The New York Times: What Trump Would Do To Our Economy

Originally published in The New York Times.

Much to fear about another Donald Trump presidency: The existential threat to U.S. democracy. The potential abandonment of traditional allies in Europe and elsewhere. The cozying up to dictators like Vladimir Putin. And the danger he poses to our strong economy.

Our economy? Yes, while Trumponomics 1.0 had major flaws (like the deficit-expanding tax cut giveaways to business and the rich), Trumponomics 2.0 is downright scary.

Although Mr. Trump has yet to issue a formal plan, the unalterable conclusion based on what has dribbled out from his campaign speeches, video monologues and his current set of advisers is that he will follow a course that veers even farther from the traditional Republican lane of a global approach to economic policy and into the populist, isolationist lane. A second Trump term would most likely represent a continuation of Mr. Trump’s unsophisticated instincts and what will appeal to his base.

On tariffs, immigration and regulation, Mr. Trump would continue the troubling trendlines of his first term in office. The United States would sink farther into misguided protectionism with new trade wars. Business and the wealthy would be enriched by lower taxes and increasingly freed from oversight. Legal immigration would be reduced. And we would continue to pour carbon dioxide into the atmosphere while intentionally sandbagging our booming clean energy sector.

It’s a prospect that concerns even some in the business community who generally liked Mr. Trump’s first-term economic program while expressing distaste for the former president’s personal qualities.

Now, executives are in the situation of liking his economic plans less (particularly the international elements) and abhorring the individual — while also being turned off by what they perceive to be the anti-business mien of the Biden administration.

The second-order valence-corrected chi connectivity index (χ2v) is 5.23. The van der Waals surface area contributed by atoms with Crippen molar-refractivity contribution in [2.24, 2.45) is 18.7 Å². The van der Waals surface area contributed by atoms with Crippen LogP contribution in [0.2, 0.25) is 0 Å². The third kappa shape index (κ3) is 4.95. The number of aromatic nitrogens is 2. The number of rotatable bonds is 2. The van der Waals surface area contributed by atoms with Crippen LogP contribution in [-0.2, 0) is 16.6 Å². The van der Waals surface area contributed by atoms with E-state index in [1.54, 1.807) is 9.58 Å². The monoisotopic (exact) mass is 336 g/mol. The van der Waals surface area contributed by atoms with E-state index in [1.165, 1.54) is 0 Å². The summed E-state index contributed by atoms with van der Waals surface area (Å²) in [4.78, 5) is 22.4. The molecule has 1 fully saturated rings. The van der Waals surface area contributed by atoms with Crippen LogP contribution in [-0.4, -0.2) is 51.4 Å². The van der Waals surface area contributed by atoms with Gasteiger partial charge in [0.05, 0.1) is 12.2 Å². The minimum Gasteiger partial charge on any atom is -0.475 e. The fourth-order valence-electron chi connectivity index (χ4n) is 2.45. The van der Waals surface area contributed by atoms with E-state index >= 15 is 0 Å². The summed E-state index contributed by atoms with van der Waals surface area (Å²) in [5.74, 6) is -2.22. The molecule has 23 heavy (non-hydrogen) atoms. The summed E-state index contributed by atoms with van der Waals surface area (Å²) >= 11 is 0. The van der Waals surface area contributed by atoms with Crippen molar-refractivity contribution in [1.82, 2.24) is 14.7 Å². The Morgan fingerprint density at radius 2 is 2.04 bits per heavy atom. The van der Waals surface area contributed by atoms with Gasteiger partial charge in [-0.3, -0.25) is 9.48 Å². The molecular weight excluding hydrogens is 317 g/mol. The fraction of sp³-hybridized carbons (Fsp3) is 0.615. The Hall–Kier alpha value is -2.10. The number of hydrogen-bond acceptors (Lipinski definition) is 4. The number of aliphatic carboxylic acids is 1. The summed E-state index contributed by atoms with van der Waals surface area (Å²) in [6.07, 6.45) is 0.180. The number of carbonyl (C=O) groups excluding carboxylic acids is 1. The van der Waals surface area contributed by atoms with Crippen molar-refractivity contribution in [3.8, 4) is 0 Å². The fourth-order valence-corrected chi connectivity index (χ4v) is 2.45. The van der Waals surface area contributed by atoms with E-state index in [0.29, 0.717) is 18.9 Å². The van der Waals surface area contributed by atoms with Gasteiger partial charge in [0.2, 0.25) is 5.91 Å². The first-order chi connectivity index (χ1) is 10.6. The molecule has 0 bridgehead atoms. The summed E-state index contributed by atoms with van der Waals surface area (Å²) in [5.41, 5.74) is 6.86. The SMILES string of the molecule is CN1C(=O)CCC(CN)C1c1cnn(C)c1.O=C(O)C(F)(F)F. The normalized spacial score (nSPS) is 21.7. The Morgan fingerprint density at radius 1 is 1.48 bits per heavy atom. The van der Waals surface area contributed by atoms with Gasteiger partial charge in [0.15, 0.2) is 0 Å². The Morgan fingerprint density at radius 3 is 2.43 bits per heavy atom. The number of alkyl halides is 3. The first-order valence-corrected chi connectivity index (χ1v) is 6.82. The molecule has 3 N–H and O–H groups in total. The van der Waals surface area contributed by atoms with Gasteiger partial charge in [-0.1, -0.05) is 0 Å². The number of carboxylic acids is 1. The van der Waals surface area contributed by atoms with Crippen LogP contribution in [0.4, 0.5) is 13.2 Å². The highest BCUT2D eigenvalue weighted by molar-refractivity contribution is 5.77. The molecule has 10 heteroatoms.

At the top of my worry list for a second Trump term: an even more aggressively protectionist approach to trade than he pursued during his four years in office. Mr. Trump has never understood that, on balance, trade can elevate the standard of living and add jobs.

In his first term, Mr. Trump imposed tariffs on items ranging from steel to washing machines that, according to economic studies, raised consumer prices and ultimately cost American jobs, in part because other countries retaliated with their own tariffs.

And the inflation that’s worrying voters now could get a lot worse, given that Mr. Trump wants to double down with 10 percent across-the-board levies on imports (and still bigger tariffs on countries that retaliate), up from an average 2 percent at present. That move alone could raise the overall price level by an estimated two to three percentage points.

Then there’s an even more forceful assault on trade with China. No one can legitimately deny that China pursues aggressively protectionist policies. But Mr. Trump’s remedy could well hurt us as much as — if not more than — the Chinese.

In addition to ending China’s “most favored nation” status, which would raise tariffs on many Chinese goods to as much as 40 percenthe would impose outright bans on some products, including electronics, steel and pharmaceuticals.

Sourcing those items elsewhere in the world in high volumes could be difficult — if not impossible — and the substitutions would certainly add to consumer costs.

On another isolationist front, immigration remains one of Mr. Trump’s signature issues (even though he recently pushed fellow Republicans to abandon bipartisan legislation to address the problem). We certainly need to get control of our borders. That said, slashing the number of new legal arrivals — the language on the Trump website suggests by well more than half — and restricting work permits for all undocumented immigrants would hurt us economically. With unemployment at 3.7 percent, America has too few workers, not too many.